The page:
Why Your Business Needs Core Values: Unraveling the Truth

Have you ever felt like your business is steering you instead of the other way around?

One of the core components of Gino Wickman’s ‘​Traction​‘, which I implemented in my last business, is the Vision Traction Organizer (VTO). This one-page document serves as a sort of ultra-lean, super high-level business plan of sorts. It documents your vision that guides your business by answering the “8 Core Questions.”

Traction is rigid so, I admit, I made some modifications.

In ‘Traction,’ the VTO is a physical document. However, in today’s modern distributed workplace, that’s not super useful. I’m not a fan of investing time and effort in documents that are stored away. If you’re going to bother to write them, they need to serve a purpose, be seen, and become part of how your organization operates and thinks.

I keep my modified “VTO”, which I call my Command Center, as the homepage or Dashboard in ​Notion​, where the whole team works.

The first of the 8 Core Questions is:

What are your core values?

For the first 10 or 15 years in business, I didn’t really grasp the point of an exercise like this.

The idea of coming up with core values seemed to lie somewhere on the scale between a distraction from generating revenue and an unearned vanity play pretending I had a big business.

Today, I know better.

When you do “Core Values” right, they should guide your decision-making. You and your leadership should have them creeping into the back of your mind every time you’re about to make an important decision, or even many less important ones.

You should be able to look at your tasks, projects, decisions, vendors, partners, and answer:

“Does this align with our Core Values?”

Core values aren’t solely your personal values; they’re personal to the business AND reflect your values as the owner.

I believe Core Values are important enough that I implement them at the outset of a business project, and even in my brokerage and M&A practice today, where I am independent and have no direct reports yet.

When you’re adrift or conflicted, or you see an opportunity, or always in your hiring, you can turn to your Core Values and ask – does this align? Does this person or project or situation align with our Core Values?

And then the right answer appears.

I’m not going to rewrite the chapter in ‘Traction’ on Core Values, so I’ll simply say that if you don’t have values identified in your business now, or if you think you have them but nobody on the team knows what they are, then maybe it’s time to revisit that.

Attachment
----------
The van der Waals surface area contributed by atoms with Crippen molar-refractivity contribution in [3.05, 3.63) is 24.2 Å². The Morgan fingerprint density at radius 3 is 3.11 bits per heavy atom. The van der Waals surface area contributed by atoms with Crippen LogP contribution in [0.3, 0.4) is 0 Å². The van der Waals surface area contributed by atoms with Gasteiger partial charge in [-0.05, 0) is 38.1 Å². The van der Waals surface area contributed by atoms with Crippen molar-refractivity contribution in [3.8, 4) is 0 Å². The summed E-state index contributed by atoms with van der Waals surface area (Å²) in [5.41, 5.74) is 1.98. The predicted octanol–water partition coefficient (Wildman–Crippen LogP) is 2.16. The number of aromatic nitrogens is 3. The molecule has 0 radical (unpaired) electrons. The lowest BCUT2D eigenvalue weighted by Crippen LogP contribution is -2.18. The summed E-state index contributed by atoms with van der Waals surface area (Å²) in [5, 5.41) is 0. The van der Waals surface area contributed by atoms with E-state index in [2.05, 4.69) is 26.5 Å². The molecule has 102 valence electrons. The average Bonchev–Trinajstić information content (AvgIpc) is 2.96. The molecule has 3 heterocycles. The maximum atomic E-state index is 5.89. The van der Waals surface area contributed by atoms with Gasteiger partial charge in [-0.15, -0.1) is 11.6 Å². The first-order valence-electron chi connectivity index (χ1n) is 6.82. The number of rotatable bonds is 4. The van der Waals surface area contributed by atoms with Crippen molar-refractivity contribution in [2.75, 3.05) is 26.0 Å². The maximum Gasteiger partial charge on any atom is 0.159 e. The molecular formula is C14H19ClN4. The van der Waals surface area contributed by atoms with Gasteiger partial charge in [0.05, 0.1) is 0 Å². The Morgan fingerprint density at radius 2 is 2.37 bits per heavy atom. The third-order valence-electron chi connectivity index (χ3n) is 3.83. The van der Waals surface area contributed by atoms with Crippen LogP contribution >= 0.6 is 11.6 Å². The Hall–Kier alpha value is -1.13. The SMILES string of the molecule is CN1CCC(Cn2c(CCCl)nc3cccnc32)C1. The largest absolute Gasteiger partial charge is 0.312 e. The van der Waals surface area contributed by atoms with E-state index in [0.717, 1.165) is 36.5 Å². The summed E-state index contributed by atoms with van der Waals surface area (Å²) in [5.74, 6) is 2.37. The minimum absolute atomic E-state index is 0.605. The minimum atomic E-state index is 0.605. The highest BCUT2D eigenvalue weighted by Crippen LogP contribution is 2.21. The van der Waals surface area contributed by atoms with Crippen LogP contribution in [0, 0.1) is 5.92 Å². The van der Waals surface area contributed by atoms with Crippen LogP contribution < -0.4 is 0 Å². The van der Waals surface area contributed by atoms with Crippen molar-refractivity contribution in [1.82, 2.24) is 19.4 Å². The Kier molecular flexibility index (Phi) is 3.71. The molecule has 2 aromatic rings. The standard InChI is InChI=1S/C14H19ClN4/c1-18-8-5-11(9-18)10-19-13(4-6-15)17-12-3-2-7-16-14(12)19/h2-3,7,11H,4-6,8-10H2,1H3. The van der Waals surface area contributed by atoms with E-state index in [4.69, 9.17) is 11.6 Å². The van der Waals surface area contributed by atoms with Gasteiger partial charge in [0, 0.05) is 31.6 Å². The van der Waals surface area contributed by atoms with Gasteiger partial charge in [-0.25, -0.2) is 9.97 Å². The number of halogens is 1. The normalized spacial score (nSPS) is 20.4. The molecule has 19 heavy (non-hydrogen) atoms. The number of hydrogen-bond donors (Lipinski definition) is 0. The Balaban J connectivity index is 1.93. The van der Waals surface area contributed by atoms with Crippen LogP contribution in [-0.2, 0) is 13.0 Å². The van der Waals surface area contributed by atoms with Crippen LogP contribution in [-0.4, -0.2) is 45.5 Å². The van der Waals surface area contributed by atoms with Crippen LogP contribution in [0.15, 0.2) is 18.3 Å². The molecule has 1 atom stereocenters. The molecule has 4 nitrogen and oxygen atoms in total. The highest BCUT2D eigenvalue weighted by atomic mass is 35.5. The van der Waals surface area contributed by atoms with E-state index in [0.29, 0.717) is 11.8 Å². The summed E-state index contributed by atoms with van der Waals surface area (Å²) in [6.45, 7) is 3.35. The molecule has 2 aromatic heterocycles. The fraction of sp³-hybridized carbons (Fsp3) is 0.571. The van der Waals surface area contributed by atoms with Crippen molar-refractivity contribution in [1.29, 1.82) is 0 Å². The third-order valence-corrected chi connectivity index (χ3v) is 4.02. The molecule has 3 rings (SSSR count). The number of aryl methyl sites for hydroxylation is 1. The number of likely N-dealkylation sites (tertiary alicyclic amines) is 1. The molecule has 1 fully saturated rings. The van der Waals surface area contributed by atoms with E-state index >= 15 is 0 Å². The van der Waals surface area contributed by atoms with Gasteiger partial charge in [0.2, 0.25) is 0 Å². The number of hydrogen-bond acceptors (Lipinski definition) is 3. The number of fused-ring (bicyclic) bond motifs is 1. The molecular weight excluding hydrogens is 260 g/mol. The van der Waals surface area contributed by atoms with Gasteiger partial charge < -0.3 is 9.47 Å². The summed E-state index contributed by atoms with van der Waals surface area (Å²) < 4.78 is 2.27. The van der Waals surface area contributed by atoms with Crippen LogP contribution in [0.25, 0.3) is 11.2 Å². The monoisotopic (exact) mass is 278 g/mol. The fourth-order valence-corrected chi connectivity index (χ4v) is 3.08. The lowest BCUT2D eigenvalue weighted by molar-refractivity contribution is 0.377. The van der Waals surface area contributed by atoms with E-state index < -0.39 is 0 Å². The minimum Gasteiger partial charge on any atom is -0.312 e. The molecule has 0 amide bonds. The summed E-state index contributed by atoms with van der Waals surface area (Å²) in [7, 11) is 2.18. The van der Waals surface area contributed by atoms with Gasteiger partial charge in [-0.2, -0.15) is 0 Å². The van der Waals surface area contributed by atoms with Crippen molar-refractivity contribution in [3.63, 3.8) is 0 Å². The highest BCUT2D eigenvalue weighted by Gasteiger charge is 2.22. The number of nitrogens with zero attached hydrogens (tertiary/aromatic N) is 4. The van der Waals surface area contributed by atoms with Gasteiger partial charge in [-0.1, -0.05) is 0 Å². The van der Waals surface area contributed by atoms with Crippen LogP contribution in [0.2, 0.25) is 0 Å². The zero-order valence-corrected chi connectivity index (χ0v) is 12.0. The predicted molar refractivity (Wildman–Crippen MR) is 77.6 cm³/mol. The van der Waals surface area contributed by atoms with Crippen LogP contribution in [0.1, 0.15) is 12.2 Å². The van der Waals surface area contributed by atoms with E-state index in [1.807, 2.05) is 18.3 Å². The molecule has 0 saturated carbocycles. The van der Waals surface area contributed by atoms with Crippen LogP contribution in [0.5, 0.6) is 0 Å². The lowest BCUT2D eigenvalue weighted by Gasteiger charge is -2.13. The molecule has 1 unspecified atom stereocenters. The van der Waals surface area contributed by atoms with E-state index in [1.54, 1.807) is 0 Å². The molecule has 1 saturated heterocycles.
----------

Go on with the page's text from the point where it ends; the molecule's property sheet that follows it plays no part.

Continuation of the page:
But only if you want your whole team moving together in the same direction and you value clarity in your decision making 😀

Here are the Core Values that I established when I decided I would get into business sales and M&A, before I ever even found a place to hang my shingle. Core Values from my previous business were different. Gino suggests you have 3-7, I have 10, what can I say?

You’ll notice that these are each written in a very specific way:

Core Values

  • We always treat business owners and searchers with respect; they are the backbone of our economy and they are the bravest people we know.
  • Projects are a “hell yeah” or a “no” – if it’s not fun and engaging with a high probability of success, then we don’t do it.
  • We always deliver unexpected value. Clients are surprised by how good it is.
  • We are ruthlessly efficient. We know why we’re doing what we’re doing, or else we cut it. As much as possible, we touch things only once.
  • We are always direct but empathetic in communication. We don’t avoid difficult conversations and situations; we address them head-on with as much empathy as possible.
  • Work time is always focused time. Personal, political, and social discussions and agendas are for another time and place. If we’re not productive, we stop working.
  • We always work to ensure that our business, and the businesses of our clients, serve the owner, not the other way around.
  • We never have emergencies.
  • We always accept ultimate responsibility for our outcomes.
  • We always remember that honesty and integrity are the cornerstone of our reputation.

There are few things that I could face in business that a reckoning with this set of values wouldn’t resolve. Don’t you agree?

What Core Values guide you in your business?